VANCOUVER, B.C. — Incorporating testing for human papillomavirus into cervical screening practices for women older than 30 years may take more effort than one would think, Walter Kinney, M.D., said at the 22nd International Papillomavirus Conference.
He described the first 123,909 HPV tests performed within the Kaiser Permanente system on women over age 30 who also had satisfactory results from cytology performed at the same time. Kaiser said its “cotesting” policy of Pap smears plus HPV tests for women over age 30 in 2002.
“We told the lab to anticipate a tidal wave of specimens. That didn't happen,” said Dr. Kinney of the Permanente Medical Group, Sacramento. “You can't just buy the reagent, announce the guidelines, turn on the machine, and expect this to happen.”
Kaiser officials set out to get clinicians and patients to accept HPV testing. “This was a humbling process that went on for a couple of years” but led to strong acceptance rates for doctors and patients, Dr. Kinney said at the meeting held by the University of California, San Francisco.
Between May 2003 and August 2004 85%–93% of appropriate patients underwent cotesting at Kaiser facilities, with the exception of one facility that posted a 70% cotesting rate.
This compares with results of a 2005 survey of 185 ob.gyns. randomly selected from the American Medical Association database in which only 33% said they would offer cotesting, despite recommendations by the American College of Obstetricians and Gynecologists and the American Cancer Society (Am. J. Obstet. Gynecol. 2005;192:414–21).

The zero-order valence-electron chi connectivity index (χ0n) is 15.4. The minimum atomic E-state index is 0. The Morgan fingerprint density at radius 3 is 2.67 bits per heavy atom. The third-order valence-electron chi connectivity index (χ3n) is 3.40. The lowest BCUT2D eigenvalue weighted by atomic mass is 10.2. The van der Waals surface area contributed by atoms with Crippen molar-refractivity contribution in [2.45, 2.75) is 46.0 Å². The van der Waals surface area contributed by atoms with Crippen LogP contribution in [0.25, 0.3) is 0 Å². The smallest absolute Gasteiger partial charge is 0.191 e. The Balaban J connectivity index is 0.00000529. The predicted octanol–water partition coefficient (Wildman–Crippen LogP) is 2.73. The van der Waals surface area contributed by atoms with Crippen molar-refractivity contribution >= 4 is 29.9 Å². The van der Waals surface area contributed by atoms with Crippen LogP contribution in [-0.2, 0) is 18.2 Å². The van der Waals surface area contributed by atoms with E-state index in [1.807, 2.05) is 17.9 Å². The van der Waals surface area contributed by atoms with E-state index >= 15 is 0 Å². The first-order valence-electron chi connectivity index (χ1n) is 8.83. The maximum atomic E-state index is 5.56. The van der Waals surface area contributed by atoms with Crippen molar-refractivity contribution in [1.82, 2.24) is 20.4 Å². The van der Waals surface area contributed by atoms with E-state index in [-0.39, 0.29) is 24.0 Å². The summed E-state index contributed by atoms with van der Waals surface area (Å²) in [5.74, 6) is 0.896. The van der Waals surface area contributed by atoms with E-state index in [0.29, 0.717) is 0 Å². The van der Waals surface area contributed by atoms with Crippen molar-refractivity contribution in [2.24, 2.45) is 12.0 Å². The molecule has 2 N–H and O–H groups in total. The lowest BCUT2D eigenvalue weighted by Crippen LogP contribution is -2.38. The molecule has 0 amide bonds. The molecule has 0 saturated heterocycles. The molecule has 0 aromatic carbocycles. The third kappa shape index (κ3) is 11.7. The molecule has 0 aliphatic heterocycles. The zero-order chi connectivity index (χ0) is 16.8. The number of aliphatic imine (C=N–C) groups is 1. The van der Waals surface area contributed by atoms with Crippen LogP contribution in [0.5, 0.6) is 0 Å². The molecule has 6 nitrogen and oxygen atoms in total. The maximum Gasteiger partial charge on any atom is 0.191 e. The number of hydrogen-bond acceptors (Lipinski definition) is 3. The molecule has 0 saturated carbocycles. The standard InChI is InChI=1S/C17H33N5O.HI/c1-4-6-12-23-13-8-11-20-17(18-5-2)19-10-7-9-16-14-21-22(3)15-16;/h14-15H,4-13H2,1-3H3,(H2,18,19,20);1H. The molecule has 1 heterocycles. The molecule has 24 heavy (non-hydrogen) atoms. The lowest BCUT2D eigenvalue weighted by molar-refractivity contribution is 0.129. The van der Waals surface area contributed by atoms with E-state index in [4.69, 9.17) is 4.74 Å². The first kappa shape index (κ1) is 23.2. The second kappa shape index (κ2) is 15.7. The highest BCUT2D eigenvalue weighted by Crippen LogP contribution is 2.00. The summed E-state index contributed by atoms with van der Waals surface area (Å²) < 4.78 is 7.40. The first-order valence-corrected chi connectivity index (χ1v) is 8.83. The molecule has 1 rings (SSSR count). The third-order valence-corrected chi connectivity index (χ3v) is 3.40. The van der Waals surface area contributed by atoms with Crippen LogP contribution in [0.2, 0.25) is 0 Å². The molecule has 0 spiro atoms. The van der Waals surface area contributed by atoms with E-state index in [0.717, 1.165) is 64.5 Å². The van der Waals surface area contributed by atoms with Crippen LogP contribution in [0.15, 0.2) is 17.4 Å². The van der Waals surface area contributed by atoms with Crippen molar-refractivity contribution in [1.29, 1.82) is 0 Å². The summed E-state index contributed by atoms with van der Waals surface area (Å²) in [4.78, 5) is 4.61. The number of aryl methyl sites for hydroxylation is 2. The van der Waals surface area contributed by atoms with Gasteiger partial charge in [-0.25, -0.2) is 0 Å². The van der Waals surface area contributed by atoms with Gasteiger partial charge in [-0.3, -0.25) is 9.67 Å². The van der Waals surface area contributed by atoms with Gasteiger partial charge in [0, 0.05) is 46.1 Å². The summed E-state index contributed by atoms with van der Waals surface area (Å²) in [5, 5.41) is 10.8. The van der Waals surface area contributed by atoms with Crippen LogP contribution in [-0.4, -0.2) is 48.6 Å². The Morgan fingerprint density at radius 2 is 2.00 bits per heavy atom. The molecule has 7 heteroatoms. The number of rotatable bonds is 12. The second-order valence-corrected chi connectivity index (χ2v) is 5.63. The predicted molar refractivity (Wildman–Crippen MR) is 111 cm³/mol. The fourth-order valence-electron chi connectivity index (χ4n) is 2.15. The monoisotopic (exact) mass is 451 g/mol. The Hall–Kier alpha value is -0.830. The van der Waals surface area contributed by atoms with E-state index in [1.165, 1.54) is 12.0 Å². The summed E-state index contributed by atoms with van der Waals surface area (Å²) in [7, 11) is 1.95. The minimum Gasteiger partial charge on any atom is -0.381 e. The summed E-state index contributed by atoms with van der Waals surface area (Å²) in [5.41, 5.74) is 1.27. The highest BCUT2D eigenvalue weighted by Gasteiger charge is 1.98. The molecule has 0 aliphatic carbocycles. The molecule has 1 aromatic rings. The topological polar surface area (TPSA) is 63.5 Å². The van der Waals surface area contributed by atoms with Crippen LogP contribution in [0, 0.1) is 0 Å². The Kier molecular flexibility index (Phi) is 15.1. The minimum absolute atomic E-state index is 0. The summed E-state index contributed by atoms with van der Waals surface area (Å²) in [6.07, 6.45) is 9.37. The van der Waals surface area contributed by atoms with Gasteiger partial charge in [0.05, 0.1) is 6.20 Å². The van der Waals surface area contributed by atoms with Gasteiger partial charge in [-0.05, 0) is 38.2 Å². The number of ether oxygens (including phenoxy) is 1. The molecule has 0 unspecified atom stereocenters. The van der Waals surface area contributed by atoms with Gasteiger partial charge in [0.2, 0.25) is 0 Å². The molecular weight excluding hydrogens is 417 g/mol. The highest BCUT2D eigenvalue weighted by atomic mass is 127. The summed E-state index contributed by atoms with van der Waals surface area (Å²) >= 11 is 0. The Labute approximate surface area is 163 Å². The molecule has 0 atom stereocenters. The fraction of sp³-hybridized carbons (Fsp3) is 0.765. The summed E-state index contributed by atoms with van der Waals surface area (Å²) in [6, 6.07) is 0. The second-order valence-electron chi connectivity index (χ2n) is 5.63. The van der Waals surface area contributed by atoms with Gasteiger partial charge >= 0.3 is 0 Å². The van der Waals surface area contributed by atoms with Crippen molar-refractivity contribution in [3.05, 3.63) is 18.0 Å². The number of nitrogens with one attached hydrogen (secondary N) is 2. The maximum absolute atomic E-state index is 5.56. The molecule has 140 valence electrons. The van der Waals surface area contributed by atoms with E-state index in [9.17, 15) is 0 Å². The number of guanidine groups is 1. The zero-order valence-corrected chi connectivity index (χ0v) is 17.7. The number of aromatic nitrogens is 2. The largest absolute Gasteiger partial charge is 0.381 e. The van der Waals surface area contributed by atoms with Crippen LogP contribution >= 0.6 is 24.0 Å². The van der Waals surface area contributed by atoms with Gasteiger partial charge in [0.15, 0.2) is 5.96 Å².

Kaiser gained wider acceptance of cotesting by addressing issues related to staff, patients, and clinicians. For staff, training on how and why to do HPV testing is critical. “They have to think it's something they would choose for themselves,” and they need to know how to talk with patients about it, Dr. Kinney said.
Kaiser created a specimen handling policy and flow charts for cotesting, posted summary sheets, obtained new color-coded order forms and color-coded specimen bins, and redesigned its “Pap books” to track results and patient responses.
Patients should be informed about cotesting before the clinician arrives in the exam room, he said. One way to do this is to have a medical assistant give the patient written materials after taking her blood pressure. Have information sheets hand. For patients with abnormal test results, have available brochures explaining their condition.
What the clinician says to the patient about cotesting is important too. A poll of 350 Kaiser patients and 37 physicians asking why the patient did or did not have cotesting found physicians believed their words and printed materials were important. Patients, on the other hand, felt that what mattered most was whether physicians said cotesting is a good idea and that they would choose testing themselves.
Give clinicians the education and tools they need to know what to say to patients about cotesting. Steps include guidelines, sample messages or scripts, and handouts on frequently asked questions.
In the Kaiser study, only 5.3% of the first 123,909 cotests were HPV positive. Of these, 3.7% had negative Pap tests.
The rate of HPV positivity dropped by half after age 39, from 9% in 30- to 39-year-olds to 5% of 40- to 49-year-olds. HPV positivity rates decreased with age to a low of 3% in women in their 60s, then crept up a bit over time, he said.
The lead investigator in studying the HPV data was Barbara Fetterman, Ph.D., of the Permanente Medical Group, Oakland, Calif.